Ultramarathon runner Stephanie Howe was a two-time All-American in cross country and nordic skiing at Northern Michigan University. She holds a master's degree in physiology from Montana State University, and she's currently working on a Ph.D. in exercise physiology from Oregon State. She's doing this while training for and completing several ultramarathon races per year. (An ultramarathon is a running race covering a distance longer than 26.2 miles.) In 2014, she won the famed Western States 100 and earned a second-place finish in the Ultra Race of Champions 100K. Suffice it to say, when Howe offers advice about training and nutrition, she knows what she's talking about. In CLIF Bar's "Eat Like an Athlete" video (in the player above), she dishes some of her training secrets. Here are seven ideas you won't want to miss:
1. Find Creative Ways to Get Your Nutrients
Howe's favorite CLIF Bar combo is a chocolate flavored CLIF Bar topped with peanut butter. It's a smart enhancement. Peanut butter is full of healthy fats and protein, both of which are necessary in any athlete's diet.
Pairing healthy foods together is a great way to sneak in extra energy or nutrients. Use Howe's trick of adding peanut butter to a chocolate treat, or try other combos, like adding slices of avocado to a chicken meal, or drizzling extra olive oil on a salad to increase your healthy fat intake.
2. Create a Fitness "Bucket List"
Setting a fitness goal makes it easier to stay motivated and not give up when things get tough. Howe had to overcome injuries before all of her biggest races, and she constantly sets new goals. Her ultimate? To conquer the Ultra-Trail du Mont-Blanc (UTMB), a stunning 104-mile mountain race that carves through Switzerland, France and Italy. Create new challenges for yourself so you never run out of goals.
3. Map Your Route
Howe usually prepares with lots of food and water before a run, but once, while she was running a race in Ecuador, she got lost in the woods and went for two hours without eating or drinking. She eventually found her way back to the race, but the experience made her vow never to be without food or water for that long again.
Whether you're heading out for a long run in the woods or a short jaunt around the neighborhood, map out your run and leave a copy of your route where someone can find it. You want somebody—a family member, friend, or coworker—to know where you're going and when to expect you back, just in case. And when you head out for a race, always have back-up food and water options available in case something goes wrong. Having an emergency snack on hand ensures you won't hit empty if you veer off the course for a bit.
4. Treat Yourself After a Race
Howe celebrates race finishes by chowing down on chips and guacamole followed by a huge burrito. That's not just a tasty reward; it's a healthy one that helps her body rebuild. Refueling after a competition allows her body to recover more quickly. Make sure to treat yourself to a meal that contains healthy fats, carbs and protein so you can bounce back from a big race quickly. Also, if you plan a post-race treat, you'll have something to look forward to in the closing miles of a long run, spurring you on to a strong finish.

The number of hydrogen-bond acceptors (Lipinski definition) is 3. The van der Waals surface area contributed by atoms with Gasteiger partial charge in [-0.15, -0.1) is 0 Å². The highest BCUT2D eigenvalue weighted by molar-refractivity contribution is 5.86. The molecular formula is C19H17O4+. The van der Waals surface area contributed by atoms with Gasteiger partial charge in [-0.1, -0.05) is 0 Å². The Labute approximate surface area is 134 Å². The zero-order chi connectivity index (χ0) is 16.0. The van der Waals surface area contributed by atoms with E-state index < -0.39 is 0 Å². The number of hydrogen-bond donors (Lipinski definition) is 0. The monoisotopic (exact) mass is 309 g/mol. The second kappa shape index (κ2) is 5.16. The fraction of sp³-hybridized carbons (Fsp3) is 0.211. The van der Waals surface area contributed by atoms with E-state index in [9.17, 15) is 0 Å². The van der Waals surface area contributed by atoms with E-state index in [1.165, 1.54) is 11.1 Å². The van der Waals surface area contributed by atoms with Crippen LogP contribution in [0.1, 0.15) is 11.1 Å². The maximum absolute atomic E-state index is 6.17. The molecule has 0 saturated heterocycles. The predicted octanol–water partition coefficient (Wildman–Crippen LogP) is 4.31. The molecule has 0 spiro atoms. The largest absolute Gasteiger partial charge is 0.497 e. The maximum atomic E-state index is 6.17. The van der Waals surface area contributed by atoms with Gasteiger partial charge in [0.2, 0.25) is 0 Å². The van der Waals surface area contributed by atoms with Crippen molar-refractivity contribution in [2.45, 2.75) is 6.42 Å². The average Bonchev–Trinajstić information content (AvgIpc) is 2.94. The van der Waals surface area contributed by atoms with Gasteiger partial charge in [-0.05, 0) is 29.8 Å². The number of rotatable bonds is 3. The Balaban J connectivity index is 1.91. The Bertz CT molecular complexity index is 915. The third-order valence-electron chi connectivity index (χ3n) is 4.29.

5. Find a Training Partner
Training with a friend is always easier than training alone. Howe got creative with her training buddy and started running with her dog Riley. Riley now goes on all of her long runs, even for distances up to 30 miles. That might sound like a lot, but Riley is the ultimate training partner. He actually gets disappointed if Howe cuts a run too short, and he always wants to run farther.
A training partner makes you more motivated and more accountable, since you know the other person (or dog) is counting on you. It keeps you from slacking off or making excuses—and who wants to let down their dog? Even if your partner can't go the full distance, having a friend meet you for just a few miles will give you an extra boost.
6. Find Balance
The best nutrition advice Howe ever got was to eat everything in moderation. To build a balanced diet, athletes need to get enough carbs, protein and fats. Howe believes you can incorporate almost everything into a healthy diet as long as you eat appropriate quantities.
A complete plate for an athlete consists of one-third protein (chicken, salmon or tofu), one-third carbohydrates (pasta, rice or quinoa), and one-third vegetables and greens. To get a little bit of fat in, add a sprinkle of olive oil to your pasta, or a healthy fat like avocados.
7. Eat Lots of Greens
Howe's all-time favorite food group is vegetables. She even prefers broccoli over bacon—but it's even better to have them together. She puts things like broccoli, Brussels sprouts and kale into a bowl with a little olive oil, and sometimes adds a little bacon.
A bowl of veggies is a great dish for an athlete, since it's filled with healthy nutrients and good fats—and a little bacon is a reward. Add a lean protein like chicken or salmon and a quality carbohydrate like quinoa, and you have a perfect performance meal.